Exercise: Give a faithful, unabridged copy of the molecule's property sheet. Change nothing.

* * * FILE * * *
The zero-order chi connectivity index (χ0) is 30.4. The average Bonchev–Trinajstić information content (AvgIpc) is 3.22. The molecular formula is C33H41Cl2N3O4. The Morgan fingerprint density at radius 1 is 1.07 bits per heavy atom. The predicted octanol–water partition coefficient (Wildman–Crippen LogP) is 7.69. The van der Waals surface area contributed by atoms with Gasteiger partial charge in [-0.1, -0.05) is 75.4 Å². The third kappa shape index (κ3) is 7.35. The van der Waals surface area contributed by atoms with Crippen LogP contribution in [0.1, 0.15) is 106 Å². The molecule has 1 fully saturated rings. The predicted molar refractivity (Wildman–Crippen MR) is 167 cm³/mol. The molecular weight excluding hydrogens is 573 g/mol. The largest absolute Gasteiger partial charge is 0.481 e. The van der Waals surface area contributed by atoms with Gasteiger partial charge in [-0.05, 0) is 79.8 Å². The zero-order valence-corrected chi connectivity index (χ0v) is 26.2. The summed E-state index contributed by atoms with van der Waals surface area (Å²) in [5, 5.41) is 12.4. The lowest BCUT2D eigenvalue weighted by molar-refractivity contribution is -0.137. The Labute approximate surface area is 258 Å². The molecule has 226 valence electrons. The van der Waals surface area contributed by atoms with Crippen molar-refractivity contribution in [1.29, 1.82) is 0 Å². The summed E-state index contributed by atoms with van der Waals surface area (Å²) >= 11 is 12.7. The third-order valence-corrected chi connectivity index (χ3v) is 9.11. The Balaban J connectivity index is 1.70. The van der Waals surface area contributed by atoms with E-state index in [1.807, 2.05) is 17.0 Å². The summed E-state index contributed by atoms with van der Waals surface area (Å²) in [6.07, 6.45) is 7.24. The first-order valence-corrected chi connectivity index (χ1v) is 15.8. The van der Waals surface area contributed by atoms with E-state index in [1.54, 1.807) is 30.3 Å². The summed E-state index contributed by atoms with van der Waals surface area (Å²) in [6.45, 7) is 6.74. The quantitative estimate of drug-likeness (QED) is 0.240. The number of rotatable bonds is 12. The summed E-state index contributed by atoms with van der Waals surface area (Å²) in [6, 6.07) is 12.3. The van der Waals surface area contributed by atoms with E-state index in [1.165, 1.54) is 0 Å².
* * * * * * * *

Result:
The zero-order chi connectivity index (χ0) is 30.4. The average Bonchev–Trinajstić information content (AvgIpc) is 3.22. The molecular formula is C33H41Cl2N3O4. The Morgan fingerprint density at radius 1 is 1.07 bits per heavy atom. The predicted octanol–water partition coefficient (Wildman–Crippen LogP) is 7.69. The van der Waals surface area contributed by atoms with Gasteiger partial charge in [-0.1, -0.05) is 75.4 Å². The third kappa shape index (κ3) is 7.35. The van der Waals surface area contributed by atoms with Crippen LogP contribution in [0.1, 0.15) is 106 Å². The molecule has 1 fully saturated rings. The predicted molar refractivity (Wildman–Crippen MR) is 167 cm³/mol. The molecular weight excluding hydrogens is 573 g/mol. The largest absolute Gasteiger partial charge is 0.481 e. The van der Waals surface area contributed by atoms with Gasteiger partial charge in [-0.05, 0) is 79.8 Å². The zero-order valence-corrected chi connectivity index (χ0v) is 26.2. The summed E-state index contributed by atoms with van der Waals surface area (Å²) in [5, 5.41) is 12.4. The lowest BCUT2D eigenvalue weighted by molar-refractivity contribution is -0.137. The Labute approximate surface area is 258 Å². The molecule has 226 valence electrons. The van der Waals surface area contributed by atoms with Crippen molar-refractivity contribution in [1.29, 1.82) is 0 Å². The summed E-state index contributed by atoms with van der Waals surface area (Å²) >= 11 is 12.7. The third-order valence-corrected chi connectivity index (χ3v) is 9.11. The Balaban J connectivity index is 1.70. The van der Waals surface area contributed by atoms with E-state index in [1.807, 2.05) is 17.0 Å². The summed E-state index contributed by atoms with van der Waals surface area (Å²) in [6.07, 6.45) is 7.24. The first-order valence-corrected chi connectivity index (χ1v) is 15.8. The van der Waals surface area contributed by atoms with E-state index in [1.54, 1.807) is 30.3 Å². The summed E-state index contributed by atoms with van der Waals surface area (Å²) in [6.45, 7) is 6.74. The quantitative estimate of drug-likeness (QED) is 0.240. The number of rotatable bonds is 12. The summed E-state index contributed by atoms with van der Waals surface area (Å²) in [6, 6.07) is 12.3. The van der Waals surface area contributed by atoms with E-state index in [1.165, 1.54) is 0 Å².